“That’s the hardest thing. Thanksgiving, Christmas — how do you celebrate it and enjoy it with the rest of your family? I take simple recipes and I make them vegan. I make cassava pie with coconut milk and Earth Balance butter. Because cassava pie requires 12 to 14 eggs, you have to substitute. I use apple sauce [and] apple cider vinegar.”
Her vegan mac and “cheese” is a crowd-pleaser. It helped convince the more cynical members of her family.
“They thought I was crazy,” she laughed. “Because I was the cook in the family they were disappointed, but they’ve tried many of my vegan dishes and have been impressed by them. Not many have wanted to transform, but they will admit that they enjoy the food just as much as before. “
She is slowly transitioning her children, Kemai, 6, and Akeio, 4.
“Kids don’t like change. My daughter thought it was the end of the world. But I talk to her. I explain the importance of her body and food. I’m not afraid to show her the videos. She understands, but she’s only 6 — we have a lot of growing to do.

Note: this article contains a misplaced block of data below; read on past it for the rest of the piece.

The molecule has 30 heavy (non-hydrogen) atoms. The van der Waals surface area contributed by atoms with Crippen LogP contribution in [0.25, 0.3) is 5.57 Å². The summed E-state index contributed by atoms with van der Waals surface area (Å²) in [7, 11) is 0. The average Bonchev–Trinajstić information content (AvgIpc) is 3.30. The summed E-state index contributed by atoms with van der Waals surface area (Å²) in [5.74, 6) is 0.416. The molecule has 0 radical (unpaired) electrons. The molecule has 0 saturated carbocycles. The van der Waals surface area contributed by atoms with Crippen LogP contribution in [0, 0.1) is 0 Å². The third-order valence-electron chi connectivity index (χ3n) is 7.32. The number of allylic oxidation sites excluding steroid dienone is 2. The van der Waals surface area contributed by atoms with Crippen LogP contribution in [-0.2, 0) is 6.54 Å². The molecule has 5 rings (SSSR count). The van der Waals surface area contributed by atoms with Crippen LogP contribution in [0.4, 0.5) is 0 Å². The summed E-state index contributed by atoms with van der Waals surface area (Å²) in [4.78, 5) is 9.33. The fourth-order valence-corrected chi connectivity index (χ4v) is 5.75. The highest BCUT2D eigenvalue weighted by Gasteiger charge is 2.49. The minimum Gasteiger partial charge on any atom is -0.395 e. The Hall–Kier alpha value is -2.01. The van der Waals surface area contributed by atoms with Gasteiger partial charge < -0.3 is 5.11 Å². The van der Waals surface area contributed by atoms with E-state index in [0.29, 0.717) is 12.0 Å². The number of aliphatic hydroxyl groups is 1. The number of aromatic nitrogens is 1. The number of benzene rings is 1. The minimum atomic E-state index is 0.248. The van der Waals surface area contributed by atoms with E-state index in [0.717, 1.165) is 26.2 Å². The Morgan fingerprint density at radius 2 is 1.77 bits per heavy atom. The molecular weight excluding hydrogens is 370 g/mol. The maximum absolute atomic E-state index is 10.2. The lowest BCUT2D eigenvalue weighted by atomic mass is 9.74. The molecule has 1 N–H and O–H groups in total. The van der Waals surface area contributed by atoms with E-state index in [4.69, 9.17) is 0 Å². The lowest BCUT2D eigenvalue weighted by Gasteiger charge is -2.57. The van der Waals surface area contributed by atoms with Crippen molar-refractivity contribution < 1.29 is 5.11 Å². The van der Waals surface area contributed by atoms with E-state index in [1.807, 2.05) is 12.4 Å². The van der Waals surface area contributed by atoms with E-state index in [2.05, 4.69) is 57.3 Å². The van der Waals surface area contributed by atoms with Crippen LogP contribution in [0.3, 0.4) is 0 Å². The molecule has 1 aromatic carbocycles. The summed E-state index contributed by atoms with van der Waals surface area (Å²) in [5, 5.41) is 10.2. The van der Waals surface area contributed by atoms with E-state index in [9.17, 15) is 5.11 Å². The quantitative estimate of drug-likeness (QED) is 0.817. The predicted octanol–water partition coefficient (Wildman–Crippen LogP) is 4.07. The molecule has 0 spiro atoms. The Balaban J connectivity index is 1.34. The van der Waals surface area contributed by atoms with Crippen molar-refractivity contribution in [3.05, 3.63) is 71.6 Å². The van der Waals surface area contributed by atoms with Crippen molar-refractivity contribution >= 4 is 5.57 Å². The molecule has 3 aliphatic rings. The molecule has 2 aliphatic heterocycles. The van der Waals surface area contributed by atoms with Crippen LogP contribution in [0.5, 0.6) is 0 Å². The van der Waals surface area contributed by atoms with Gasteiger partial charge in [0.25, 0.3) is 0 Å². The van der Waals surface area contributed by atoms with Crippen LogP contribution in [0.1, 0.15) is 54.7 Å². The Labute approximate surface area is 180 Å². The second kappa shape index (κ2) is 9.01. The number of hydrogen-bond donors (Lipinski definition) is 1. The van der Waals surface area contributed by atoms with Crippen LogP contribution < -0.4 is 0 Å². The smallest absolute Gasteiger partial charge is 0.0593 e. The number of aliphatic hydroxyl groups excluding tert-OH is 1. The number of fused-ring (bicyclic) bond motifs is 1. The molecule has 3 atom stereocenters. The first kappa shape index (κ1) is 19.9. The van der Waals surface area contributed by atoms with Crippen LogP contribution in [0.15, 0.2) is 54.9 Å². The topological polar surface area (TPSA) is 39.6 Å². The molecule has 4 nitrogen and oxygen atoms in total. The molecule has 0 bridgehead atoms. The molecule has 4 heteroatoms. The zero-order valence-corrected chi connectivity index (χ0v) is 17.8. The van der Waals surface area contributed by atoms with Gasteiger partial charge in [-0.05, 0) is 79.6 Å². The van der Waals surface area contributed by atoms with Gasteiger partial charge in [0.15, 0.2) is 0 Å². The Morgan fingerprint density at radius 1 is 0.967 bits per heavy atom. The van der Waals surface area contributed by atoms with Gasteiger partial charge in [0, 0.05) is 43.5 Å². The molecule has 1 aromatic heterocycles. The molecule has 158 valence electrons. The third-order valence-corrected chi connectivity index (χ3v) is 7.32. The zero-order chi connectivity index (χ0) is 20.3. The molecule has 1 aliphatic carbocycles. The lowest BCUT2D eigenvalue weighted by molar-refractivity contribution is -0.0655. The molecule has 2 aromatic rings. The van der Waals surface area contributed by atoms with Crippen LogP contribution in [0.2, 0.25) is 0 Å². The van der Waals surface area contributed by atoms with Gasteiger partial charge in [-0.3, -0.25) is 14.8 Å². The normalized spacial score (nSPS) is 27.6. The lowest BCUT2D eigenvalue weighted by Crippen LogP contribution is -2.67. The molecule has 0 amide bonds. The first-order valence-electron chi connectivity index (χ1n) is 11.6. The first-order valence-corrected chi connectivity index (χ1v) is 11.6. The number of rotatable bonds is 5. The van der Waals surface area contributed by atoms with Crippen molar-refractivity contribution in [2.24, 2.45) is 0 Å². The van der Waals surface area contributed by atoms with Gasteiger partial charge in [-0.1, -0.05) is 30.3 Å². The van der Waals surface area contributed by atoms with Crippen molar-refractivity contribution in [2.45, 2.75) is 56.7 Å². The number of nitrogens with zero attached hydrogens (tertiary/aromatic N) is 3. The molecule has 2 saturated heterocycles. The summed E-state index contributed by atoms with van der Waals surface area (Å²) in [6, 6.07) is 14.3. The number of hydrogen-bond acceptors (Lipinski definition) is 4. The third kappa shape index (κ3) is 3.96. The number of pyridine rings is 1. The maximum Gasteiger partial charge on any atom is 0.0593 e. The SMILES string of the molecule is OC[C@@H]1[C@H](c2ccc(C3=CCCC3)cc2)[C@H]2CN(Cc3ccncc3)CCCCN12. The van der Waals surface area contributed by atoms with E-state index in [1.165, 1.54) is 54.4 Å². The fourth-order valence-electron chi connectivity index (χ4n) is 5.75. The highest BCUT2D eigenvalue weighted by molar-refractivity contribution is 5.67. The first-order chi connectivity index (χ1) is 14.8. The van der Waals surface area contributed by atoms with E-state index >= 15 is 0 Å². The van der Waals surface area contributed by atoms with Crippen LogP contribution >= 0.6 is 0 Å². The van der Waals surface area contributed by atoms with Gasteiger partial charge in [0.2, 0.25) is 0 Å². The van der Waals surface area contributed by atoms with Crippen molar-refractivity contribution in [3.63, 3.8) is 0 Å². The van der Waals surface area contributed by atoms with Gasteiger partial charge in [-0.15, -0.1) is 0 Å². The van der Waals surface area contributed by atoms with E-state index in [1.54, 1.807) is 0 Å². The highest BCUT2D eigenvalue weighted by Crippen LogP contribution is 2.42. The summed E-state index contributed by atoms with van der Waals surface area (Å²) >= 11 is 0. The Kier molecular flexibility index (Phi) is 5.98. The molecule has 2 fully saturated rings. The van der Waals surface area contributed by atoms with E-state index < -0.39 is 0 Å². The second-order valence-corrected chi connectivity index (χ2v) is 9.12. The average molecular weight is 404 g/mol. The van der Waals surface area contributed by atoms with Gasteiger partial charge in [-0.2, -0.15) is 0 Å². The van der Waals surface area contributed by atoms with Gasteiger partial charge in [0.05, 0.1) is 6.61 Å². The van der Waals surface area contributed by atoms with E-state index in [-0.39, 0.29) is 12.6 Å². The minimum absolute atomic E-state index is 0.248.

“We have to set the example we want for our children. I have people who follow me who have had cancer and their doctors recommend plant-based diets. With the epidemic of diabetes, obesity and cancer, this is an alternative lifestyle.”
As an added bonus, she lost 45 pounds.
Ms Clemons recommended everyone try the 30-day vegan challenge but acknowledged that cost might be a deterrent to some. “You’ll really get a sense of how much energy you get and how clear your skin looks and feels,” she said.
“Natural products are much more expensive. I shop on Wednesdays to get discounts. I go to all the farmers’ markets. When you want something you budget around it. You can make sacrifices for your health.
“Yes, the food is pricey, but so is healthcare. Which choice do you want to make?
“I’m not shoving it down anybody’s throat. I’m just trying to draw awareness and let people know they can choose another lifestyle and it is a healthy one and it’s one that makes you feel good.”